Money Culture

Expect Widows’ Poverty to Keep Falling

Line chart showing poverty rates for widows and married womenThe poverty rate for widows has gone down over the past 20 years. This trend will probably continue for the foreseeable future.

Women face the risk of slipping into poverty when a husband’s death triggers a drop in retirement income from Social Security and a pension (if he had one). But beginning in the 1970s and 1980s, women moved into the nation’s workplaces at an unprecedented pace.

Women now make up nearly half of the labor force and are more educated, which means better jobs – and better odds of having their own employer retirement plan.  As a result, they have become increasingly financially independent.

This trend of greater independence is now showing up among older women. Widows between ages 65 and 85 put in 10 more years of work than their mother’s generation, which has helped push down the poverty rate from 20 percent in 1994 to 13 percent in 2014, according to the Center for Retirement Research.

More recently, an important change in marriage patterns has taken hold that is expected to play a role in further reducing widows’ poverty in the future. Women with lower socioeconomic status – less education and lower incomes – are marrying at lower rates than they used to. And married women are increasingly well-educated and have higher incomes; this is known as “marriage selection.”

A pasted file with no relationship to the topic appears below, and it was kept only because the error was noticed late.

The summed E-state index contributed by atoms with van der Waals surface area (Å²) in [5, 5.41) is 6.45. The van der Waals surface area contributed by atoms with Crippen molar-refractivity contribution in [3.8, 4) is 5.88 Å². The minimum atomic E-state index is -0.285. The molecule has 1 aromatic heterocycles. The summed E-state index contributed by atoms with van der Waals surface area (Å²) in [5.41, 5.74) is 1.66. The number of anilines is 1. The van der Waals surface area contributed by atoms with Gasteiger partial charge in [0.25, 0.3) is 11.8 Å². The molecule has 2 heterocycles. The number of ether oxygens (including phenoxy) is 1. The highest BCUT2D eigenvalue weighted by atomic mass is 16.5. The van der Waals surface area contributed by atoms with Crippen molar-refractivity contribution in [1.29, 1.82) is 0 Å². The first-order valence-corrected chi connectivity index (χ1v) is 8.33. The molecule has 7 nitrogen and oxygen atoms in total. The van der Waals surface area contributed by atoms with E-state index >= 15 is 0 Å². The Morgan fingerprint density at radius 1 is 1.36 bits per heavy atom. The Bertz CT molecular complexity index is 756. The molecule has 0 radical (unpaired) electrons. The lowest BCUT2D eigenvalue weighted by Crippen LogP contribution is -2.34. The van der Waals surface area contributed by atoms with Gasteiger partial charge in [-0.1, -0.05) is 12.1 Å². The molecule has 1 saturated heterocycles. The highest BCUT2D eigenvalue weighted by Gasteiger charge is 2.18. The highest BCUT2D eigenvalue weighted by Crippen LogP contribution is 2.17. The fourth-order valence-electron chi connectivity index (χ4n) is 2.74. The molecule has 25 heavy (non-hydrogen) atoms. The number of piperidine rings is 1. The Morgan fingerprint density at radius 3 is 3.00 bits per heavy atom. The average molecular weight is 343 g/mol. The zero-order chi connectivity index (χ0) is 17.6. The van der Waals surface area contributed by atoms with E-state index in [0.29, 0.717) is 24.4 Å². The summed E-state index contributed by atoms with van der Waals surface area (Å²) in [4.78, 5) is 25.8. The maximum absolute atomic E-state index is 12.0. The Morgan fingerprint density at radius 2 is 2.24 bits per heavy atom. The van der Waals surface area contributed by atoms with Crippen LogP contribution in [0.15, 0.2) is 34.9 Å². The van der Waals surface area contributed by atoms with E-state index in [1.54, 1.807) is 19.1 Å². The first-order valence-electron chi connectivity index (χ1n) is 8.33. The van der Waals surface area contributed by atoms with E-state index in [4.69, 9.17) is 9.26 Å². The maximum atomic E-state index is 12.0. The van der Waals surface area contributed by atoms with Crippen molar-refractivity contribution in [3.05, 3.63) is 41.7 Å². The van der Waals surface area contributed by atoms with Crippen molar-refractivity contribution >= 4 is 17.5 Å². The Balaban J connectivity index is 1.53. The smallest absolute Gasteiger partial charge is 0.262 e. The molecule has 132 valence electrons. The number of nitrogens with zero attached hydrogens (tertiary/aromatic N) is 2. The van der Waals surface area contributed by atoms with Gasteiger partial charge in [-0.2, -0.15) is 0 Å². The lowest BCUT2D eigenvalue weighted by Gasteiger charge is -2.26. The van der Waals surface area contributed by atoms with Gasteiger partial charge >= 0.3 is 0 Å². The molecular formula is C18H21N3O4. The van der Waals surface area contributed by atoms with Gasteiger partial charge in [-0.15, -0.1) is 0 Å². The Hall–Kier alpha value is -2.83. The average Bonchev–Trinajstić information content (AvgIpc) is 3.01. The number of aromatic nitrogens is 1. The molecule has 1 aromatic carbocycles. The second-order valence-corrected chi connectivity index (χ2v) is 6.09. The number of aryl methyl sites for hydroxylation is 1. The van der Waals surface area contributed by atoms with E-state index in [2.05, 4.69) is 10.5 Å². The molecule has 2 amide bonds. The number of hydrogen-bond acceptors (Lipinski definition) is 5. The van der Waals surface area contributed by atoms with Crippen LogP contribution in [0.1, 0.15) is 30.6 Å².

With more widows being drawn from this select group in coming years, the researchers estimate that the poverty rate for widows will drop to about 8 percent by 2029 – 5 percentage points lower than today.

This study is very encouraging. But the fact remains that widows’ poverty rate is, and will continue to be, significantly higher than it is for married women.

To read the entire study, authored by Alicia H. Munnell, Geoffrey Sanzenbacher, and Alice Zulkarnain, see “What Factors Explain the Decline in Widows’ Poverty?” A summary of the paper is also available.

The research reported herein was performed pursuant to a grant from the U.S. Social Security Administration (SSA) funded as part of the Retirement Research Consortium. The opinions and conclusions expressed are solely those of the author(s) and do not represent the opinions or policy of SSA or any agency of the federal government. Neither the United States Government nor any agency thereof, nor any of their employees, makes any warranty, express or implied, or assumes any legal liability or responsibility for the accuracy, completeness, or usefulness of the contents of this report. Reference herein to any specific commercial product, process or service by trade name, trademark, manufacturer, or otherwise does not necessarily constitute or imply endorsement, recommendation or favoring by the United States Government or any agency thereof.

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